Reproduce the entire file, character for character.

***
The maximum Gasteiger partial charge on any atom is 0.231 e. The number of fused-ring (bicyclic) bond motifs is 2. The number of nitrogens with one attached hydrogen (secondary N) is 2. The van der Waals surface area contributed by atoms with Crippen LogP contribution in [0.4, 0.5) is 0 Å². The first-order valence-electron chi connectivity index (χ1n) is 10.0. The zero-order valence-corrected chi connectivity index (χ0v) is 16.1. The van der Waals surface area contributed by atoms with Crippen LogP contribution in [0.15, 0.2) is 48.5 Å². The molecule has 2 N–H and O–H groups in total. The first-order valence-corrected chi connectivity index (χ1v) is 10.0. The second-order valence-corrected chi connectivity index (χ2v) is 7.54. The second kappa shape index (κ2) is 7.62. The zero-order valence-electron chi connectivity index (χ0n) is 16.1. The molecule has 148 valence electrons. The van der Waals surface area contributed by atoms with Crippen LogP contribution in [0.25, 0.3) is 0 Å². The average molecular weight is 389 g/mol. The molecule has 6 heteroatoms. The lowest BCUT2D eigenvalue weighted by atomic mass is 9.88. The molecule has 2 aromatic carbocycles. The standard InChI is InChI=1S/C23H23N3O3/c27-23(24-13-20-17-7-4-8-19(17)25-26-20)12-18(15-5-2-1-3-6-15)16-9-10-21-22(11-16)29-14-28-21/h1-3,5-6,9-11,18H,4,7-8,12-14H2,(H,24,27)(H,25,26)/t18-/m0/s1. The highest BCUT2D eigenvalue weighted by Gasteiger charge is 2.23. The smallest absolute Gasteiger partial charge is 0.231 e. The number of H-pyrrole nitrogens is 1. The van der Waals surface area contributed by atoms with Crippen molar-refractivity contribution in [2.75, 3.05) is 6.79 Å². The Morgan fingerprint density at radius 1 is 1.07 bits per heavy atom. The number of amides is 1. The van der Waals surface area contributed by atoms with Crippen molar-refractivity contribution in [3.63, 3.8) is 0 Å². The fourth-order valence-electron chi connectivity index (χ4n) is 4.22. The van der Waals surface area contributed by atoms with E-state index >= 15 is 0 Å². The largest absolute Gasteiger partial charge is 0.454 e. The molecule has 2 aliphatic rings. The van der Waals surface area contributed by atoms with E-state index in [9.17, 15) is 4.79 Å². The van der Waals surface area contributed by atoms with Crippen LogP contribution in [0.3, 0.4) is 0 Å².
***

The maximum Gasteiger partial charge on any atom is 0.231 e. The number of fused-ring (bicyclic) bond motifs is 2. The number of nitrogens with one attached hydrogen (secondary N) is 2. The van der Waals surface area contributed by atoms with Crippen LogP contribution in [0.4, 0.5) is 0 Å². The first-order valence-electron chi connectivity index (χ1n) is 10.0. The zero-order valence-corrected chi connectivity index (χ0v) is 16.1. The van der Waals surface area contributed by atoms with Crippen LogP contribution in [0.15, 0.2) is 48.5 Å². The molecule has 2 N–H and O–H groups in total. The first-order valence-corrected chi connectivity index (χ1v) is 10.0. The second-order valence-corrected chi connectivity index (χ2v) is 7.54. The second kappa shape index (κ2) is 7.62. The zero-order valence-electron chi connectivity index (χ0n) is 16.1. The molecule has 148 valence electrons. The van der Waals surface area contributed by atoms with Crippen LogP contribution in [0.25, 0.3) is 0 Å². The average molecular weight is 389 g/mol. The molecule has 6 heteroatoms. The lowest BCUT2D eigenvalue weighted by atomic mass is 9.88. The molecule has 2 aromatic carbocycles. The standard InChI is InChI=1S/C23H23N3O3/c27-23(24-13-20-17-7-4-8-19(17)25-26-20)12-18(15-5-2-1-3-6-15)16-9-10-21-22(11-16)29-14-28-21/h1-3,5-6,9-11,18H,4,7-8,12-14H2,(H,24,27)(H,25,26)/t18-/m0/s1. The highest BCUT2D eigenvalue weighted by Gasteiger charge is 2.23. The smallest absolute Gasteiger partial charge is 0.231 e. The number of H-pyrrole nitrogens is 1. The van der Waals surface area contributed by atoms with Crippen molar-refractivity contribution in [2.75, 3.05) is 6.79 Å². The Morgan fingerprint density at radius 1 is 1.07 bits per heavy atom. The number of amides is 1. The van der Waals surface area contributed by atoms with Crippen molar-refractivity contribution in [3.63, 3.8) is 0 Å². The fourth-order valence-electron chi connectivity index (χ4n) is 4.22. The van der Waals surface area contributed by atoms with E-state index >= 15 is 0 Å². The largest absolute Gasteiger partial charge is 0.454 e. The molecule has 2 aliphatic rings. The van der Waals surface area contributed by atoms with E-state index in [9.17, 15) is 4.79 Å². The van der Waals surface area contributed by atoms with Crippen LogP contribution in [0.3, 0.4) is 0 Å².